Dr Sarah Bates, Consultant Paediatrician & Neonatologist, PERIPrem Operational Clinical Lead (SW England), BAPM & CRG Representative for LNU & SCU (UK), Great Western Hospitals NHS Foundation Trust. Spoke on “Improving survival and outcomes for preterm infants through optimising early maternal breastmilk: A QI toolkit from BAPM.’   Dr Bates spoke very passionately about the work her team have done in implementing the first stage of the BAPM Quality improvement toolkit ‘optimising early maternal breastmilk for preterm infant’ whilst discussing the teams current work in the finalising the next stage of the toolkit, due for release later in 2021. She spoke about how they implemented the plan with a focus on obtaining early maternal breastmilk for preterm infants, recognising that not enough neonatal infants receive breastmilk from the start of their feeding journey. Her quote by Bo Jackson “set your goals high and don’t stop til you get there” really rings out to me the passion of her and her team. The focus on the discussion was to have Maternal Expressed Breastmilk / Colostrum available for preterm babies as soon as possible. The concept of Antenatal harvesting of colostrum was discussed at a much earlier stage than what some recommendations now quote as 36+weeks GA. Sarah’s team speaks about addressing mothers in pending inevitable preterm deliveries an encouraging the establishment of hand expression of antenatal colostrum along with early support once baby(s) are born in establish collection of colostrum and breastmilk. The current 2020 toolkit if fully downloadable and accessible for all to review and having reviewed it after the conference I could see this is in being an extremely beneficial toolkit for all neonatal units in encouraging maternal breastmilk of preterm infants starting from antenatal discussion. I could honestly have listened to Sarah for a lot longer and look forward to hearing about the next stage of the toolkit.

 

Prof Paul Clarke, Consultant Neonatologist/ Honorary Professor, Norfolk and Norwich University Hospitals NHS Foundation Trust & University of East Anglia lecture on ‘Delivery room cuddles for extremely preterm babies and parents . Although this speaker was one of the last of the day his discussion on the concept of offering Cuddles to new-born extreme preterm baby’s immediately after intubation/ stabilisation rang home a lot of thoughts with me. It was an extremely inspiring thought-provoking talk knowing that preterm babies are generally at their most stable immediately after delivery and that this could in fact be the most joyous memory that these parents may be able to have with their new-born or the only cuddle they may have for several weeks and days recognising its importance for maternal wellbeing and aiding in the recovering from the shock associated with preterm delivery. Prof Clarke highlights the idealism of having a well-trained team available in order to facilitate this initial cuddle with no focus on duration of cuddle only that baby is respiratory stable, and parents are allowed that initial chance to bond with their new-born before neonatal admission. Prof Clarke user of service user stories throughout his presentation and conclusion draws reality on the families who thank s to this concept are now benefiting hugely and along in some circumstances their preterm infant may not have lived for long that memory of the initial cuddles lives on forever. A truly inspiring speaker.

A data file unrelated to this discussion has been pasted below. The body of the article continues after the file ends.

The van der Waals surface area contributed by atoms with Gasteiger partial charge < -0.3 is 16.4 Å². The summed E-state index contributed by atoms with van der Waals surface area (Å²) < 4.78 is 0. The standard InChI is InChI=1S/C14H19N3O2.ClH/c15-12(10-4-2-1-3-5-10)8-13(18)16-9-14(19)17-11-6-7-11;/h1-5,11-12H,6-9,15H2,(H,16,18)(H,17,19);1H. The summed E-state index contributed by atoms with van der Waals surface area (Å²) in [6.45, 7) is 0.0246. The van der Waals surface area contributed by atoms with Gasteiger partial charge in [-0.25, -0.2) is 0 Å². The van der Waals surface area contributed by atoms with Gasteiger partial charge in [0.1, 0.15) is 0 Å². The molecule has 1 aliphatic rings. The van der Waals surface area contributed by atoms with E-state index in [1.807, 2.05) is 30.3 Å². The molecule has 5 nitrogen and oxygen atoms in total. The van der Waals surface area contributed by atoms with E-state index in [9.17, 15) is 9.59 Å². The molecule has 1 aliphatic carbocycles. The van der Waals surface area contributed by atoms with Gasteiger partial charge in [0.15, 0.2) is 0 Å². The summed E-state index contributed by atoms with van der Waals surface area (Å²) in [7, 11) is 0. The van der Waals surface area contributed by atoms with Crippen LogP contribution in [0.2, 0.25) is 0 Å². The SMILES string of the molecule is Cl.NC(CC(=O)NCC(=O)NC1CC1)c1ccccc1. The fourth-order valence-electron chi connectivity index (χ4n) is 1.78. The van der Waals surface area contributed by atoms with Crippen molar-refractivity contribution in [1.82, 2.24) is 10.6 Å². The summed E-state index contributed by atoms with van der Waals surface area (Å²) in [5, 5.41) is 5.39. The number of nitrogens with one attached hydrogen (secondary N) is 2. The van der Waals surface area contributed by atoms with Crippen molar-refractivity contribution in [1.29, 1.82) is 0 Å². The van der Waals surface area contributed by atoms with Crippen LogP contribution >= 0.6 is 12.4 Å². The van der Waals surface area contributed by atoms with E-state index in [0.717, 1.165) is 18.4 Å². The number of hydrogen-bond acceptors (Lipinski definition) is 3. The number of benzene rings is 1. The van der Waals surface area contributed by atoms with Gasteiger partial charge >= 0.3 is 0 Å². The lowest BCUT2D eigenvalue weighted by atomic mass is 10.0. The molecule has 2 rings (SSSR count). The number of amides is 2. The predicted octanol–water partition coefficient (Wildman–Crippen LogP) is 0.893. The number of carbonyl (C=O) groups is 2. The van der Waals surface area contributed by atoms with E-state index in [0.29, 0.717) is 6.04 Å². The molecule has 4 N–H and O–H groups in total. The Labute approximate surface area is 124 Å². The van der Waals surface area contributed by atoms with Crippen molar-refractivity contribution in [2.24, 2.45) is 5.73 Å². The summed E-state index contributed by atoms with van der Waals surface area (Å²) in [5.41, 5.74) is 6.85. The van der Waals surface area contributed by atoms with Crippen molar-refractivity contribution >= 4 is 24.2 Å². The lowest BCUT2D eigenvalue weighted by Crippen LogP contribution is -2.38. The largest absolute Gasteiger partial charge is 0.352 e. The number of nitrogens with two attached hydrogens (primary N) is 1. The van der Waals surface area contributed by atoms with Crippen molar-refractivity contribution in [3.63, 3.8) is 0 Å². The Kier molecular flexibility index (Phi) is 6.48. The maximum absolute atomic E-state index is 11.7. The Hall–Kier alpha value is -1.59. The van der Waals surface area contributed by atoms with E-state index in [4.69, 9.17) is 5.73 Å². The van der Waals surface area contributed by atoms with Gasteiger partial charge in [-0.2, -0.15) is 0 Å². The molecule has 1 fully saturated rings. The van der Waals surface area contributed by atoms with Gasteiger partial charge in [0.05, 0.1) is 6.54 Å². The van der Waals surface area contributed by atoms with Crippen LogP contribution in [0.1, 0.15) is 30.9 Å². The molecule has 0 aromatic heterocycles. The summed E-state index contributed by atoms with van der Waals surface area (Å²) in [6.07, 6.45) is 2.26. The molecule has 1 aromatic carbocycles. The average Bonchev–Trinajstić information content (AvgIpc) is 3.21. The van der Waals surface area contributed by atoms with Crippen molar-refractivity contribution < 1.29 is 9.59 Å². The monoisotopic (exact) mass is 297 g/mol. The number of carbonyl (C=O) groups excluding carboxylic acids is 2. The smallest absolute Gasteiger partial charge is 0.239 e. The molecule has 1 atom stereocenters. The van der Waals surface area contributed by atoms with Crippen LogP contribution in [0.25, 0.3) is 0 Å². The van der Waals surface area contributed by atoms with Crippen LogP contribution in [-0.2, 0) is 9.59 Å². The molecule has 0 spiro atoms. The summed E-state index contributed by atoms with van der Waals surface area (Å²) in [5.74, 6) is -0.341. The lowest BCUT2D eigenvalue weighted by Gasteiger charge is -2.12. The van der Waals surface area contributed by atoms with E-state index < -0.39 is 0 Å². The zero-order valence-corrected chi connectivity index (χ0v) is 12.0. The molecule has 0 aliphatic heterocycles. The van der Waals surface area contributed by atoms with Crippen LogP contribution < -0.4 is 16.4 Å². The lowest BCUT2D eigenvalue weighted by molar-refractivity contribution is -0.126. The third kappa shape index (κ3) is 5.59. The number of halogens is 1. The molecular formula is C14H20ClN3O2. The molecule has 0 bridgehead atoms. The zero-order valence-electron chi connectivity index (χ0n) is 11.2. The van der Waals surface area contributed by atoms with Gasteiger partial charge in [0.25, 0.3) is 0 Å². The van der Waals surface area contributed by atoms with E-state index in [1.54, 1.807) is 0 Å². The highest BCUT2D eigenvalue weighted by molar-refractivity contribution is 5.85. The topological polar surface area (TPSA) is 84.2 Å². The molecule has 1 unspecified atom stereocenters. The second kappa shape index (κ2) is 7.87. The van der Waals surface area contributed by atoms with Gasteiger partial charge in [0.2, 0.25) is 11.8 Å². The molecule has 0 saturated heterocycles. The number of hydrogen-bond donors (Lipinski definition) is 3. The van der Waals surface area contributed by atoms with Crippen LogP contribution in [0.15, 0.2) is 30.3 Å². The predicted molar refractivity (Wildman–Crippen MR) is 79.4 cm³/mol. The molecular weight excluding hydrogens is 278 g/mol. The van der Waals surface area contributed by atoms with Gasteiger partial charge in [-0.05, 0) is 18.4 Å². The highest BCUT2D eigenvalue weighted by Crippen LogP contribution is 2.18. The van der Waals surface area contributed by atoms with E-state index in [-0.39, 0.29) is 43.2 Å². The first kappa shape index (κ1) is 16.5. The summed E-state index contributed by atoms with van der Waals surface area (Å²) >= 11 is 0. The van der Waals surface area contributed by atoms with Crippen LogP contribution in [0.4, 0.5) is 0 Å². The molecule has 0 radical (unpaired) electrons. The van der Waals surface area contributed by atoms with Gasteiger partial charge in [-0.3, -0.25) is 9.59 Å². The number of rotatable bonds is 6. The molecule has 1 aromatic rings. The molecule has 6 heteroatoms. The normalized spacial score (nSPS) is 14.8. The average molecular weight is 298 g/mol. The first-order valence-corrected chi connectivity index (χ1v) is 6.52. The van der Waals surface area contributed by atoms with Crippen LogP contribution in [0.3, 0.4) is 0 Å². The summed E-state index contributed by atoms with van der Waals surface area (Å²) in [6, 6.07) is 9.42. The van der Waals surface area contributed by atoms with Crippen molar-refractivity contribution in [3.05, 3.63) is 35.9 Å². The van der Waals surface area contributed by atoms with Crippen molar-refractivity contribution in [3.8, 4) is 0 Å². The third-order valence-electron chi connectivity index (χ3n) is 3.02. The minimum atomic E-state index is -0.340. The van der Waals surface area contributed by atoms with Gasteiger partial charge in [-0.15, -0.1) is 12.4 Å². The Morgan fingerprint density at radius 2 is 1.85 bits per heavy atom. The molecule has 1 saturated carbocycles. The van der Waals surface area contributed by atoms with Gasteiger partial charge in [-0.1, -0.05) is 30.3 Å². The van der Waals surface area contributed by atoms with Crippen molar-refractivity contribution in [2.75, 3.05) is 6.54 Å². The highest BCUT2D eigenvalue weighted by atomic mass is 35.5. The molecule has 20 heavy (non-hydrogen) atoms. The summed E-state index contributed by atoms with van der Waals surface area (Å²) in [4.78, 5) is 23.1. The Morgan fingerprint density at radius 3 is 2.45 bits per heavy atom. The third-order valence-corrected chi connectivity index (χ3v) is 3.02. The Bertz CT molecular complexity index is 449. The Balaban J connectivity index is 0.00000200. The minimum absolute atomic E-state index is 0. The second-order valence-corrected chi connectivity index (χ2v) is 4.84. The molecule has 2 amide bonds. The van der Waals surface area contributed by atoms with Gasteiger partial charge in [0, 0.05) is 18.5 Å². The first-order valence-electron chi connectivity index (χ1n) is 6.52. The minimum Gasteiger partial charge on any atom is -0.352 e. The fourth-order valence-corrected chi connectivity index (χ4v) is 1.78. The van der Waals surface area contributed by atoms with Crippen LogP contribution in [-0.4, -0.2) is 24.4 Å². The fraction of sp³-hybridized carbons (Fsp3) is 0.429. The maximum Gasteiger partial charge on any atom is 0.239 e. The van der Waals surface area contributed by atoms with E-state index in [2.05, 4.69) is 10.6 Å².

Mairead O’Sullivan July 2021. 

Mairead received a bursary of €100 from ALCI to attend the online BFHI UNICEF Neonatal Conference.